There are certain trading environments in which a purely technical approach may be tricky at best, and dangerous at worst. When competitive deals and response happen at speed of an impulse, the trading environment becomes prone to shocks and surprises. And although following the industry from a fundamental viewpoint may provide a slight advantage over a purely technical one, it seems as if both might be prone to getting sideswiped (this is even worse in the crypto-sphere, where fundamentals are often not even identifiable).


The emerging Cannabis industry such space.Tilray (TLRY) is one prime example. In less than a month, it went from $35 per share to over $235.00 at the time of writing. Soaring to $21.99 billion market cap, the Canadian pot company just smoked Canopy Growth as the biggest player in the industry. According to Bloomberg, Tilray is nearly twice the size of Alcoa and bigger than Barrick Gold Corp.


Although we don’t necessarily share the belief, as do many technical traders, that all fundamental or economic are absorbed into a security’s technical movements, we do assume that, minus the privilege of having access to fundamental knowledge, technical price action does leave a few signals that, at the least, can serve as entry and exit points for a short trade. Unless you were paying attention, Tilray was a tough one to catch, not just because it moved so quickly, but because unless you were able to assess and forecast a reasonable valuation, you might have been uncertain as to whether you were getting in at an overvalued price (like now, at $154.98). And this is where clear money management strategies come into play, particularly when, in the midst of everything you do not know, your bias and trading actions fail.


So what technical points might you have considered to enter TIlray during its parabolic move? Let’s take a look at the chart. By the way, none of this is rocket science, just very rudimentary technical price action principles.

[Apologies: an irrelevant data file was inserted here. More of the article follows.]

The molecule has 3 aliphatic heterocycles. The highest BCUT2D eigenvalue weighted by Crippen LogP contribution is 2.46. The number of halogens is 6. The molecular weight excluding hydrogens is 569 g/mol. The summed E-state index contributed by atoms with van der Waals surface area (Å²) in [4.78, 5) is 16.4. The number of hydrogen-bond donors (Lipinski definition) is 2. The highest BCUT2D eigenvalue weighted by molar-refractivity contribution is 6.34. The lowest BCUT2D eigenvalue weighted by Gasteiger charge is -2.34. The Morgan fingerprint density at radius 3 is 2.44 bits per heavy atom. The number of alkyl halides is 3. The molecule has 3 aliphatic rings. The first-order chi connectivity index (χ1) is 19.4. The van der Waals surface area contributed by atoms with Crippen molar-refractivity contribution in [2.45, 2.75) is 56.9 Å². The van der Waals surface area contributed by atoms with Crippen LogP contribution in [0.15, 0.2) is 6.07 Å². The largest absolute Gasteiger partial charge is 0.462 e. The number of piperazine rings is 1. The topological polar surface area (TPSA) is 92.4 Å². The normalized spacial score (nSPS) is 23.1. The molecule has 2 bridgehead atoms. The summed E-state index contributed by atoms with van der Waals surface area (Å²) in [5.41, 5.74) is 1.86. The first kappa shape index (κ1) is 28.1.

Tilray-1-300x209 Tilray: The Difficulties in Catching a Fast and Parabolic “High”


The ideal and most obvious entry would have been at the initial breakout (1) at 34.10 with a stop at (1.1), the support level of 22.00. Volume was decent enough to have entered, but your main focus would have been whether a follow-through on much higher volume would have materialized shortly thereafter.


That follow through did occur by way of a runaway gap (2). Gaps make for a tricky entry, as they often tend to be retraced, or at least that’s how the assumption goes. But considering the volume at (2.1) , this made for a favorable long bias. Entering it on a breakout of the high, or on a breakout of the high of the subsequent local low might have been favorable though you would have had to reduce your position size as the the stop (2.1) at 37.65 may have seemed quite distant.

Tilray-2-300x209 Tilray: The Difficulties in Catching a Fast and Parabolic “High”


Advancing the chart to the present day, we see very similar patterns and breakout signals at yet another runaway gap at (3) with a potential stop loss at (3.1), and a clear swing high at (4) at the price of 97.36 with a stop at 72.50 (4.1), and another one at (5) at the price f 127.27 with a stop at 97.00 as shown at (5.1).


It is easy to point these entry levels in retrospect; much harder to take action when they did occur, as the price levels seemed rather high, and with no idea that the stock would go parabolic, Hence the importance of strict positions sizing.


Tilray-3-300x209 Tilray: The Difficulties in Catching a Fast and Parabolic “High”


Not all fast-moving stocks will give you technical clues with regard to entry points. But this one did. And if you were able to take advantage of any of them (five entry points), then chances are that you didn’t miss the boat.


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